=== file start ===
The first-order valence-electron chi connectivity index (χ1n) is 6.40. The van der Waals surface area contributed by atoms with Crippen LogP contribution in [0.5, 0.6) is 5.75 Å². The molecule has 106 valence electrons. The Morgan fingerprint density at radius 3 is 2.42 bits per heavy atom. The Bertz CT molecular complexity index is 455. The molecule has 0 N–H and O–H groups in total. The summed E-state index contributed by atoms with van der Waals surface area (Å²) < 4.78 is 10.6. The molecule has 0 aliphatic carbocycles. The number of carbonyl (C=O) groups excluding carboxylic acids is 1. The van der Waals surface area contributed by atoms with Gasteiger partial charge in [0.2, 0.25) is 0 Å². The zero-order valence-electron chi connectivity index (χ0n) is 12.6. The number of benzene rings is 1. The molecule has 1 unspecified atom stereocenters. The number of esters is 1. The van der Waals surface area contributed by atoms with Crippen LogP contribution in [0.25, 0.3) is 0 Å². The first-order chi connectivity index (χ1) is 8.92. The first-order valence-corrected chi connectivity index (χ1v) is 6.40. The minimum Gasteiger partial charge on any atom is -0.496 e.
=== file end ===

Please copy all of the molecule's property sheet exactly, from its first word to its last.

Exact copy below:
The first-order valence-electron chi connectivity index (χ1n) is 6.40. The van der Waals surface area contributed by atoms with Crippen LogP contribution in [0.5, 0.6) is 5.75 Å². The molecule has 106 valence electrons. The Morgan fingerprint density at radius 3 is 2.42 bits per heavy atom. The Bertz CT molecular complexity index is 455. The molecule has 0 N–H and O–H groups in total. The summed E-state index contributed by atoms with van der Waals surface area (Å²) < 4.78 is 10.6. The molecule has 0 aliphatic carbocycles. The number of carbonyl (C=O) groups excluding carboxylic acids is 1. The van der Waals surface area contributed by atoms with Gasteiger partial charge in [0.2, 0.25) is 0 Å². The zero-order valence-electron chi connectivity index (χ0n) is 12.6. The number of benzene rings is 1. The molecule has 1 unspecified atom stereocenters. The number of esters is 1. The van der Waals surface area contributed by atoms with Crippen LogP contribution in [0.25, 0.3) is 0 Å². The first-order chi connectivity index (χ1) is 8.92. The first-order valence-corrected chi connectivity index (χ1v) is 6.40. The minimum Gasteiger partial charge on any atom is -0.496 e.